In Your 80s
This is the time to give and accept help, and reflect on achievements and the legacy you want to leave.
These are guidelines only. Your doctor or nurse will personalize the timing of each test to meet your specific healthcare needs.
- Full checkup — Including weight and height.
- Sleep habits — Discuss at your annual exam.
- Thyroid (TSH) test — Every five years.
- HIV screening — Get this test if you are at risk for HIV infection (unprotected sex, sexually transmitted disease, or used drugs with needles).
- Sunscreen — Wear sunscreen to help prevent skin cancer.
- Blood pressure test — At least every two years.
- Cholesterol panel — Total, LDL, HDL and triglycerides; discuss with your healthcare provider.
- Bone density screen — Every two years.
- Blood glucose or A1c test — Get screened if you have sustained blood pressure greater than 135/80, take medicine for high blood pressure, or are at risk for developing diabetes.
- Breast self-exam — Identify any changes and discuss with your healthcare provider.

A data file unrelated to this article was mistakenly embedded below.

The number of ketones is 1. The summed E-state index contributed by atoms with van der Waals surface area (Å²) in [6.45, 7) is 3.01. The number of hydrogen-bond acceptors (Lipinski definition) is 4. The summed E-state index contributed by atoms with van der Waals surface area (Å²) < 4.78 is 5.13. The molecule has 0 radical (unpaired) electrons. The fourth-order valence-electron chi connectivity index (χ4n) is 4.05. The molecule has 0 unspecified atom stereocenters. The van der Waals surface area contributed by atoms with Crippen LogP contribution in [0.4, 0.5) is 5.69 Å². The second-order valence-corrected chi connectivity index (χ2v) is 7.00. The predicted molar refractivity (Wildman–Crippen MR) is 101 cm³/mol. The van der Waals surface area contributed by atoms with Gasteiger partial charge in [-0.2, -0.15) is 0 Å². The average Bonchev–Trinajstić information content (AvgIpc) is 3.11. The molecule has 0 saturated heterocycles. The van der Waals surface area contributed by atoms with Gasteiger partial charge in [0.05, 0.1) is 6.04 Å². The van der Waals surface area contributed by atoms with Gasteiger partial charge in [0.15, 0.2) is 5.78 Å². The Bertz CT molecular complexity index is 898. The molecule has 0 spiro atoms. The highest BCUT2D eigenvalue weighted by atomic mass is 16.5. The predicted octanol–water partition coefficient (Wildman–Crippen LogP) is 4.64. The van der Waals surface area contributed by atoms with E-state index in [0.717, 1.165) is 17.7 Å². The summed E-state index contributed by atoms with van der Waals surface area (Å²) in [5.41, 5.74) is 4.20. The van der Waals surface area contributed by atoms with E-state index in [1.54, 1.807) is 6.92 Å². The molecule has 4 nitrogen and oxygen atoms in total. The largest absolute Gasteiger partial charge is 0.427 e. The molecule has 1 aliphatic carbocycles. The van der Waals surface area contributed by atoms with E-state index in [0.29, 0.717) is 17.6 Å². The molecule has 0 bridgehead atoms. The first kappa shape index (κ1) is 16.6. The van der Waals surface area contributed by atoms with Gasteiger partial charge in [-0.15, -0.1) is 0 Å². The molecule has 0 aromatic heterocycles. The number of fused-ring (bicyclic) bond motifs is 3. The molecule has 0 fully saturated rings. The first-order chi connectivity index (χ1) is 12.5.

- Mammogram — Official recommendations vary. Discuss the schedule that is right for you with your healthcare provider.
- Clinical breast exam — Yearly.
- Pap test — Discuss with your healthcare provider.
- Pelvic exam — Yearly.
- Sexually transmitted infection (STI) tests — Both partners should get tested for STIs, including HIV, before initiating sexual intercourse. Get a chlamydia test if you have new or multiple partners.
- Discuss with your healthcare provider.
- Fecal occult blood test, flexible sigmoidoscopy, colonoscopy — Discuss with your healthcare provider.
Oral, Eye & Ear Health
- Dental cleaning and exam — Semiannual exam & cleaning.
- Comprehensive eye exam — Every 1-2 years.
- Hearing test — Every three years.
- Skin Exam — Monthly self-exam of skin and moles and as part of a routine full checkup with your healthcare provider.
- Seasonal influenza vaccine — Yearly.
- Tetanus-diphtheria-pertussis booster vaccine — Every 10 years.
- Pneumococcal vaccine — One time only.
- Herpes zoster vaccine — (to prevent shingles) — One time only; discuss with your healthcare provider.
Sources: U.S. Department of Health and Human Services Office on Women’s Health, Centers for Disease Control and Prevention